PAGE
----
A yield curve is a line that plots the yields, or interest rates, of bonds that have the same credit rating but different maturity dates.
In other words, yield curves plot the interest rates on bonds of equal credit and of different maturities.
The U.S. Treasury yield curve refers to a line chart that represents the yields on short-term Treasuries compared to yields on long-term Treasuries.
The chart shows the relationship between interest rates and maturities of U.S. Treasury fixed-income securities.
The Treasury yield curve is also called the maturity structure of interest rates.
The slope of the yield curve can predict future changes in interest rates and economic activity.
There are three main forms of yield curve, a normal upward sloping curve, an inverted downward curve, and a flat curve.
The normal curves point to economic expansion and the downward curves point to economic recession.
Yield curve rates are posted on the U.S. Treasury Department’s website each trading day.
A normal yield curve shows low yields for shorter-dated bonds and then increases for longer-dated bonds, tilting upward.
This curve indicates that longer-term bond yields continue to rise, responding to periods of economic expansion.
An inverted yield curve tilts downward, with short-term interest rates exceeding long-term rates.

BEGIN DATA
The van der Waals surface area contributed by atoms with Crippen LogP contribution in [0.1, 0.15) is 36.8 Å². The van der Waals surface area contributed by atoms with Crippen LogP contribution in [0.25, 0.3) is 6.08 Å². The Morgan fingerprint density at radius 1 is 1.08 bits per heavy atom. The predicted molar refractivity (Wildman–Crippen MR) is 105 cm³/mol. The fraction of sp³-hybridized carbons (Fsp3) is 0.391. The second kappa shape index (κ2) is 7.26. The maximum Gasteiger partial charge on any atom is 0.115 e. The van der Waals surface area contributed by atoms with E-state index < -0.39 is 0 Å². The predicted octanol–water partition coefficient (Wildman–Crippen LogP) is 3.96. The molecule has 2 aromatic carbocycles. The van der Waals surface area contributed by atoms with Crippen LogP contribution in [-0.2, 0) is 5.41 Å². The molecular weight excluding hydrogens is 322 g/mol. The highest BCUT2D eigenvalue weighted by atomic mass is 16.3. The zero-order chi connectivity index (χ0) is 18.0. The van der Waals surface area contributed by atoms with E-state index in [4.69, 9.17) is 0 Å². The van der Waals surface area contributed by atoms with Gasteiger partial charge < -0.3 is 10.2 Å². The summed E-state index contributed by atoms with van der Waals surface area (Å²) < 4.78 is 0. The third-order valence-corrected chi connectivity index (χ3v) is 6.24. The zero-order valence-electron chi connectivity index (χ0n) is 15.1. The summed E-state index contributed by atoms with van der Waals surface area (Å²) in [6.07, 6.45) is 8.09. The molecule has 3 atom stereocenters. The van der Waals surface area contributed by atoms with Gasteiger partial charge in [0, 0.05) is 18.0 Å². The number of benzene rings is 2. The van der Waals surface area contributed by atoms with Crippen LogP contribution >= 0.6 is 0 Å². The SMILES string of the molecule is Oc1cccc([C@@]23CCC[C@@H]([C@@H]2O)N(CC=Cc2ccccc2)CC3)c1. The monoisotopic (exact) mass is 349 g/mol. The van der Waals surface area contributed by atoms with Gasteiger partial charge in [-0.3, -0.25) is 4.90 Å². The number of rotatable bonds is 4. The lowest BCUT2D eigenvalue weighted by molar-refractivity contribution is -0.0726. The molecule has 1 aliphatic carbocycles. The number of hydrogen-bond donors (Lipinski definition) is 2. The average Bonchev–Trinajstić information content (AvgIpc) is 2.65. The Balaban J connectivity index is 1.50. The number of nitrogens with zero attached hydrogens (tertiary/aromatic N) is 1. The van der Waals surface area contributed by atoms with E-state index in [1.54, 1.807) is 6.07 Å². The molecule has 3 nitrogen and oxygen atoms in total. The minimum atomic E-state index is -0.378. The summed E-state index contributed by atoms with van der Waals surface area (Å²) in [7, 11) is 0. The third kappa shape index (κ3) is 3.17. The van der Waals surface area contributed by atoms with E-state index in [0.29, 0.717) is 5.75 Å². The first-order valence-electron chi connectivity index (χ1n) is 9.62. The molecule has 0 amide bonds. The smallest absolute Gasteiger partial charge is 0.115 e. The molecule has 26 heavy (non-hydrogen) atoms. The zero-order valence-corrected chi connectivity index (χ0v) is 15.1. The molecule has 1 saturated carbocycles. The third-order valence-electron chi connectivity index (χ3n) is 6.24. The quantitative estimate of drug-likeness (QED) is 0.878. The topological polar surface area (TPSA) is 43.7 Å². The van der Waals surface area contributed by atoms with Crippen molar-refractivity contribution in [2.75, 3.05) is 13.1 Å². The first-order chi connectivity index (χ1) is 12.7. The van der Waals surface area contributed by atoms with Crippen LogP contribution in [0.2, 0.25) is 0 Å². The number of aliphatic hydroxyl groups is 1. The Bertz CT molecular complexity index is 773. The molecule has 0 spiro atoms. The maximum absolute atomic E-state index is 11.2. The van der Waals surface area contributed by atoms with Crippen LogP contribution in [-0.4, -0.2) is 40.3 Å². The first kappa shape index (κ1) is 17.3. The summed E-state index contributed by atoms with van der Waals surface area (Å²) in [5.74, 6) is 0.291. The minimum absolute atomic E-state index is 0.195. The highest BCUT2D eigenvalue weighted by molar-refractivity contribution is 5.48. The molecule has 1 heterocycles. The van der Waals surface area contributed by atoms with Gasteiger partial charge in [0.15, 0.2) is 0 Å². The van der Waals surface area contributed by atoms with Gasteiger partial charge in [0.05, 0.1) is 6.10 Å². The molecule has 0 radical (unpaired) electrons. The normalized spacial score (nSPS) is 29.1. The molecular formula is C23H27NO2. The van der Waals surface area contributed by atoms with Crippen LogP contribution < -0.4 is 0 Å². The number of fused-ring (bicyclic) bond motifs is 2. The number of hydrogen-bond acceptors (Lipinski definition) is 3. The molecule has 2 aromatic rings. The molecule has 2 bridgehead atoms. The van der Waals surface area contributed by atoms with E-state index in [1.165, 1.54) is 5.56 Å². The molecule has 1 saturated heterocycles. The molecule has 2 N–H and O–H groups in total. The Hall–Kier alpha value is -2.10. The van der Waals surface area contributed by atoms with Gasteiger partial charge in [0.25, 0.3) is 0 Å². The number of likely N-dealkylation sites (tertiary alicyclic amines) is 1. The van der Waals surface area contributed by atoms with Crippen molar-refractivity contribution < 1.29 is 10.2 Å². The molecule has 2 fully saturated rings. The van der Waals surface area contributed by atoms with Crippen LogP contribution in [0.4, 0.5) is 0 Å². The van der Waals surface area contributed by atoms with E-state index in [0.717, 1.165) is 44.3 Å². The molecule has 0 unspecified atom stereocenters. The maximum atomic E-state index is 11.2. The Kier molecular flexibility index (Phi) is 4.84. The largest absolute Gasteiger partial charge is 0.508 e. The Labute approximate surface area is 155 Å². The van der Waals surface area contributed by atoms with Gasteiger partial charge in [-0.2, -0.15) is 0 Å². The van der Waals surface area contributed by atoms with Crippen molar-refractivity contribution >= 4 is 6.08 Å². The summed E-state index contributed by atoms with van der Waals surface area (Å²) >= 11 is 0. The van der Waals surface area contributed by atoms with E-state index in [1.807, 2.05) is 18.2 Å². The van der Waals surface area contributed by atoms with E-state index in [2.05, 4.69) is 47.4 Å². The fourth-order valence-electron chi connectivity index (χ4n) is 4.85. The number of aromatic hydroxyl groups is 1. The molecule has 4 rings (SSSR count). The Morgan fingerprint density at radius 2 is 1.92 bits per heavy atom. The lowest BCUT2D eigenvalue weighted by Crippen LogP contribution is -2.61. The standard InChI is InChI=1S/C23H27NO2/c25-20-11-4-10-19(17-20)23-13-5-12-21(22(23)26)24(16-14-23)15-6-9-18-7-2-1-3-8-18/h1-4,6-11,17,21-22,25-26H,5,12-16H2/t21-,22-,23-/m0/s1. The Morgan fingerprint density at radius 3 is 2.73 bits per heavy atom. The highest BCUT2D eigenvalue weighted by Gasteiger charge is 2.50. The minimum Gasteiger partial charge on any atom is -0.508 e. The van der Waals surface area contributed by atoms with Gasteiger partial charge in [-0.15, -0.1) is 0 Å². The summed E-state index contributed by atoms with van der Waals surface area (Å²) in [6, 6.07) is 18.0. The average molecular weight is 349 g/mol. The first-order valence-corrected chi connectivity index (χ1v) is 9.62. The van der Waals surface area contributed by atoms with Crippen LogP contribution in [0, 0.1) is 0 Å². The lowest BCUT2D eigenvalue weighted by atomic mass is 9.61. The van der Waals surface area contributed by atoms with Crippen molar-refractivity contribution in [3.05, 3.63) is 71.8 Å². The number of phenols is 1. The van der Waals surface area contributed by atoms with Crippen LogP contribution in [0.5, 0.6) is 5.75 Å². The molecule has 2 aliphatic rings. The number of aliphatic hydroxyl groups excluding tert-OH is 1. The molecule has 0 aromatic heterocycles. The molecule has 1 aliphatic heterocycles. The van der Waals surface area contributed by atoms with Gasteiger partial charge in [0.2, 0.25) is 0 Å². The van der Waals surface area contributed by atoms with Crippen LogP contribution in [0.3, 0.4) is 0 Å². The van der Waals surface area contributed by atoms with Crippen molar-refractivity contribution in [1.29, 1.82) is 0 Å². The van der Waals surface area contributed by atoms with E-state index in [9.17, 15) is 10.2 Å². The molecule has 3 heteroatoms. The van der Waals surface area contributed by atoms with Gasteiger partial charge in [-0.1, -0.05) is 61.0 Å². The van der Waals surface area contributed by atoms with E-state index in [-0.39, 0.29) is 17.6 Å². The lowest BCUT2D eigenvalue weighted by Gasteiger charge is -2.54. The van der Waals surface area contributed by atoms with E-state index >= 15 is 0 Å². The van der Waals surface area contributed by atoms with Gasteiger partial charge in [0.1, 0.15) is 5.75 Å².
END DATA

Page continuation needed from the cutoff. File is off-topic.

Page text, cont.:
This yield curve corresponds to periods of economic recession, in which investors expect yields on longer-dated bonds to tend to fall in the future.
In an economic downturn, investors looking for safe investments tend to buy longer-term bonds instead of short-term bonds, increasing the price of longer bonds and lowering their yield.
A flat yield curve reflects similar yields over all timeframes, implying an uncertain economic situation. Some intermediate maturities may have slightly higher yields, which causes a slight hump to appear along the flat curve. These bosses are usually for medium-term maturities, from six months to two years.
Investors can use the yield curve to make predictions about the economy to make investment decisions.
If the bond yield curve indicates an economic slowdown, investors can move investments to defensive assets that traditionally behave better during a recession.
If the yield curve becomes steep, it could signal future inflation. In this scenario, investors can avoid long-term bonds whose yield will erode as prices rise.